To celebrate International Women’s Day, we sat down for a chat with our CEO Deborah Moore. Having worked at House of Fraser and Boots earlier in her fashion retail career, she joined us to discuss the challenges of running a fast-moving business and offer advice to other aspiring business women.

What is your biggest professional achievement and how did you achieve it?

Becoming the CEO of Dents - achieved by working hard, being open to change and being just a little bit pushy!

What was the biggest challenge of your career and how did you overcome it?

Covid was a real challenge. Having to send everyone home on the 23rd March 2020, not knowing when we would all be back in the business again. It was probably the lowest time of my working life.

Then, managing to keep the business going with the few staff who were coming into the office each day was a challenge. I went into the office every day as our web sales went crazy.

Once the government introduced the flexible furlough scheme, it became easier as you could bring people in as, and when, you needed them, knowing that if they weren’t working they would still have some income.

It was also difficult keeping up with all the health and safety advice as I felt a huge responsibility to keep the remaining staff as safe as possible.   

What woman inspired you the most in your career and why?

Love her or hate her politics, Margaret Thatcher was a ground breaker. She looked at the long-term picture and pushed through policies that were initially unpopular, but turned Britain around.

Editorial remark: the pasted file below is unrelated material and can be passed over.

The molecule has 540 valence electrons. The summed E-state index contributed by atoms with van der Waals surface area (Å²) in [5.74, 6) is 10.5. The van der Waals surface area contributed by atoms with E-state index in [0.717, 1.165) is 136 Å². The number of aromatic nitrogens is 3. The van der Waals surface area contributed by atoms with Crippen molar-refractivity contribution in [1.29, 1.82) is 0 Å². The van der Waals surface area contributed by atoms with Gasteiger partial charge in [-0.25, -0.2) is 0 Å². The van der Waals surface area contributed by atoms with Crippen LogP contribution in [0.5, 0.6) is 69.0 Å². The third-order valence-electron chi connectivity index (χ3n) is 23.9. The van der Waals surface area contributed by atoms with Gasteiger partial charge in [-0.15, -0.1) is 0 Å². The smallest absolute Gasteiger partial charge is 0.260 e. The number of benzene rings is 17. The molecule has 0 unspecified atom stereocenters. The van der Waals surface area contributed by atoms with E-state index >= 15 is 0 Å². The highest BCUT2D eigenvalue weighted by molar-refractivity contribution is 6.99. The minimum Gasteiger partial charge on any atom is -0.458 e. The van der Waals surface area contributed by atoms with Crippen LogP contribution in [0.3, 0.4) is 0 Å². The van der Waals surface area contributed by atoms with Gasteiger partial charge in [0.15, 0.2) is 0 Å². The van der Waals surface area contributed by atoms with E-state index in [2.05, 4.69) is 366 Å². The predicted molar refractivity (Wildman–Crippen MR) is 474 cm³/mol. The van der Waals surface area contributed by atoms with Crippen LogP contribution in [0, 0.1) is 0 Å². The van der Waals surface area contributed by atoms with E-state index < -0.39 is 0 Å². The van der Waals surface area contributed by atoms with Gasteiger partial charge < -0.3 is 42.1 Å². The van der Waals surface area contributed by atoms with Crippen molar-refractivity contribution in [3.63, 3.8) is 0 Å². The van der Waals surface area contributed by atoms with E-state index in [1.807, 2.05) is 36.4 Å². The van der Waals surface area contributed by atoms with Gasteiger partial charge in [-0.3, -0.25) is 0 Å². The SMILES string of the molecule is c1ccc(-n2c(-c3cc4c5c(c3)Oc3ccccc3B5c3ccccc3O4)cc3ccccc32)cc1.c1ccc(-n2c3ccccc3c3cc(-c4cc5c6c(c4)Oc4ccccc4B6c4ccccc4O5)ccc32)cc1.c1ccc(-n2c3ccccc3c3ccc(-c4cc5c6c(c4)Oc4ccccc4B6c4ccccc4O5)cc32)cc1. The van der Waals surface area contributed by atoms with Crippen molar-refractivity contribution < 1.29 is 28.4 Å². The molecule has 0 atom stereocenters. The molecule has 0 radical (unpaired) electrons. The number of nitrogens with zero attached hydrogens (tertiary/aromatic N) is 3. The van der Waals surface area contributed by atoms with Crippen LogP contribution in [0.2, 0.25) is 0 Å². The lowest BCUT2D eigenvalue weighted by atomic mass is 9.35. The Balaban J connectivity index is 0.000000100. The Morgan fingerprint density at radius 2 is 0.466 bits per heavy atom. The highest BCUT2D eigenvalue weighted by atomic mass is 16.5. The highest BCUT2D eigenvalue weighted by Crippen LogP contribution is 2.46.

She came to power during my late 20s and I met her a couple of times. She was formidable!

When she came to power, she was a woman with an all-male cabinet. To put this into context of the times, I was working for a large chain store group, where there were no women directors and very few female managers. On the director’s floor there were only male toilets. So, when a housewife from Grantham got the top job, it was inspirational.

How do you nurture and support the women in your business?

I endeavour to nurture the young women starting off in our business. It’s great when you see them flourish.

Although, I don’t believe in positive discrimination as people should succeed on their own merit. I was lucky that all my life I have been surrounded by strong, opinionated women, but also surrounded by men who treated women as equals.  

What are the benefits to having women in leadership roles?

Professional women are used to juggling their work and home life balance better than men, and so tend to cut to the point quicker as they have less time.

What’s the best advice you would you give to the next generation of women leaders?

Be kind, work hard and surround yourself with the best team you can.